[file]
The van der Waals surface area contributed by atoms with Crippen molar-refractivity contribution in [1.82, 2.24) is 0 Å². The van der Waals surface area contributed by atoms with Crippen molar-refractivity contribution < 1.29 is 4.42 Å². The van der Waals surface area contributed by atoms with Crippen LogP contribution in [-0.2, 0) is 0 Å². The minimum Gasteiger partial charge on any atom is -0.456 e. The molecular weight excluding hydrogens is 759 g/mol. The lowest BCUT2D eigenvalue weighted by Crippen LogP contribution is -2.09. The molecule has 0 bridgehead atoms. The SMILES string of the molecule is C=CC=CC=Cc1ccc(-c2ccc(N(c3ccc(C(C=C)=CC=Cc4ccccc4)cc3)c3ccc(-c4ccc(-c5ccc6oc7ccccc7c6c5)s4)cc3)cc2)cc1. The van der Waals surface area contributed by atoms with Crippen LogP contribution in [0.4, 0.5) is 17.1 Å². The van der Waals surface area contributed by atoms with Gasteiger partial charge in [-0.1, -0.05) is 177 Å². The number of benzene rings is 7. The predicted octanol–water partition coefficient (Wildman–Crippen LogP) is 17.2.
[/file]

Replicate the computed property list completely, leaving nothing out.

The van der Waals surface area contributed by atoms with Crippen molar-refractivity contribution in [1.82, 2.24) is 0 Å². The van der Waals surface area contributed by atoms with Crippen molar-refractivity contribution < 1.29 is 4.42 Å². The van der Waals surface area contributed by atoms with Crippen LogP contribution in [-0.2, 0) is 0 Å². The minimum Gasteiger partial charge on any atom is -0.456 e. The molecular weight excluding hydrogens is 759 g/mol. The lowest BCUT2D eigenvalue weighted by Crippen LogP contribution is -2.09. The molecule has 0 bridgehead atoms. The SMILES string of the molecule is C=CC=CC=Cc1ccc(-c2ccc(N(c3ccc(C(C=C)=CC=Cc4ccccc4)cc3)c3ccc(-c4ccc(-c5ccc6oc7ccccc7c6c5)s4)cc3)cc2)cc1. The van der Waals surface area contributed by atoms with Crippen LogP contribution in [0.4, 0.5) is 17.1 Å². The van der Waals surface area contributed by atoms with Gasteiger partial charge in [-0.1, -0.05) is 177 Å². The number of benzene rings is 7. The predicted octanol–water partition coefficient (Wildman–Crippen LogP) is 17.2.